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EnglishEdit

 
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Alternative formsEdit

EtymologyEdit

From Latin anapaestus, from Ancient Greek ἀνάπαιστος (anápaistos, struck back”, “reversed), from ἀνά (aná, back) + παίω (paíō, I strike).[1]

PronunciationEdit

  • IPA(key): /ˈæn.ə.pɛst/
  • Hyphenation: an‧a‧pest

NounEdit

anapest (plural anapests)

  1. (prosody) In qualitative metre, a metrical foot consisting of three syllables, two unstressed and one stressed (e.g., the word "interrupt").
  2. (prosody) In quantitative metre, a metrical foot consisting of three syllables, two short and one long (e.g., the word "velveteen").
  3. (prosody) A fragment, phrase or line of poetry or verse using this meter, e.g.
    1957, Dr. Seuss, How the Grinch Stole Christmas!:
    Every Who down in Whoville liked Christmas a lot, but the Grinch, who lived just north of Whoville, did NOT!

SynonymsEdit

Derived termsEdit

TranslationsEdit

ReferencesEdit

  1. ^ anapæst” listed in the Oxford English Dictionary [2nd Ed.; 1989]

AnagramsEdit


CatalanEdit

PronunciationEdit

NounEdit

anapest m (plural anapests or anapestos)

  1. anapest (metrical foot).

CzechEdit

PronunciationEdit

  • IPA(key): /ˈanapɛst/
  • Rhymes: -ɛst
  • Hyphenation: ana‧pest

NounEdit

anapest m

  1. (poetry) anapest, a metrical foot consisting of three syllables, two short or unstressed and one long or stressed.
    • 1997, Jiří Fukač; Jiří Vysloužil and Petr Macek, Slovník české hudební kultury[1], Praha: Editio Supraphon, ISBN 80-7058-462-9, page 742:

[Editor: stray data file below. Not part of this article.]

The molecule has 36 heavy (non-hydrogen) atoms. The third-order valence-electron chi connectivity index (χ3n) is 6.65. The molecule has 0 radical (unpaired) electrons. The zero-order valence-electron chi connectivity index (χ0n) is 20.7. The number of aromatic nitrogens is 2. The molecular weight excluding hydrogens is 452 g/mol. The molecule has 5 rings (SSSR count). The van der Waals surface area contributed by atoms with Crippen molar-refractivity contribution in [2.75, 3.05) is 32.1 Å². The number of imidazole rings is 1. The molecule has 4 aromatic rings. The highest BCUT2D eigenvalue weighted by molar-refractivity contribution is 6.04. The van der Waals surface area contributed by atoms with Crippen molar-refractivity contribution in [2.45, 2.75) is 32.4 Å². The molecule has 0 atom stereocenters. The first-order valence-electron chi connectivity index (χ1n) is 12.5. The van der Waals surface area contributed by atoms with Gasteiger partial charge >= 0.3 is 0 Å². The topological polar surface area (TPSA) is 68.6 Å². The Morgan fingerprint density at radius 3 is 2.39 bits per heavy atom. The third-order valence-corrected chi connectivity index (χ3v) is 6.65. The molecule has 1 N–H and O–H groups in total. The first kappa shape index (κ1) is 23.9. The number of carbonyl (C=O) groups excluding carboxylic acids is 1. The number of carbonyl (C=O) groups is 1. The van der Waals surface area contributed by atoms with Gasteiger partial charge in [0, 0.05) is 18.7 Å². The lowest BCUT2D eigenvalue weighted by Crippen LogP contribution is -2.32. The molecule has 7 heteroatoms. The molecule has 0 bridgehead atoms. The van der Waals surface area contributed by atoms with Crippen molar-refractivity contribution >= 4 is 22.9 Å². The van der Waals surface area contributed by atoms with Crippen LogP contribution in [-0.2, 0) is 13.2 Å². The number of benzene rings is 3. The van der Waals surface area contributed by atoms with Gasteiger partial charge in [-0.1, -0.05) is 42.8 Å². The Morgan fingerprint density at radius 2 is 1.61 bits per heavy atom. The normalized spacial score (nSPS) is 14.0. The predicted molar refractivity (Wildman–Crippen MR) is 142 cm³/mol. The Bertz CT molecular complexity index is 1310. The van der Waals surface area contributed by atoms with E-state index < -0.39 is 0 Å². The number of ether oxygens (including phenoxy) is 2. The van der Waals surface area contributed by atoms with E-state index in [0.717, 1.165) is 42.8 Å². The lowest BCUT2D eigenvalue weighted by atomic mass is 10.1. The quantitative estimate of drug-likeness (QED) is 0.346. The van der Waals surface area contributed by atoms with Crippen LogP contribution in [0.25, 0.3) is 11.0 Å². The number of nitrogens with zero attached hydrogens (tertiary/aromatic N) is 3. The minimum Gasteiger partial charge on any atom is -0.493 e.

K nejfrekventovanějším stopám patří trochej (¯ ˘), jamb (˘ ¯), daktyl (¯ ˘ ˘), anapest (˘ ˘ ¯), amfibrach (˘ ¯ ˘) a spondej (¯ ¯).
      Trochee (¯ ˘), iamb (˘ ¯), dactyl (¯ ˘ ˘), anapest (˘ ˘ ¯), amphibrach (˘ ¯ ˘) and spondee (¯ ¯) belong among the most frequented feet.
    • (Can we date this quote?) (Please provide the book title or journal name), Praha: Editio Supraphon, ISBN 80-7058-462-9:
    • 2007, Dickey, James, “Básník jde do sebe”, in Revolver revue[2], volume 67–68, page 125:
      Jakmile jsem si vytvořil tento vztah ke zvuku, jazyku a námětu, okamžitě jsem viděl – lépe řečeno, okamžitě jsem slyšel –, že anapest nemusí pokaždé skončit jako monotónní, ucouraná, vlezlá odrhovačka na způsob básní Edgara Allana Poea, Roberta Service, Kiplinga a dalších.
      I saw at once—or rather I heard at once—when I began to have this kind of relationship to sound, language and subject, that the anapest needn't result in the monotonous, slugging, obtrusive singsong that it has in the poems of Edgar Allan Poe, Robert Service, Kipling, and others.

DeclensionEdit

Derived termsEdit

Further readingEdit

  • anapest in Příruční slovník jazyka českého, 1935–1957
  • anapest in Slovník spisovného jazyka českého, 1960–1971, 1989

AnagramsEdit


Serbo-CroatianEdit

NounEdit

anapest m (Cyrillic spelling анапест)

  1. anapest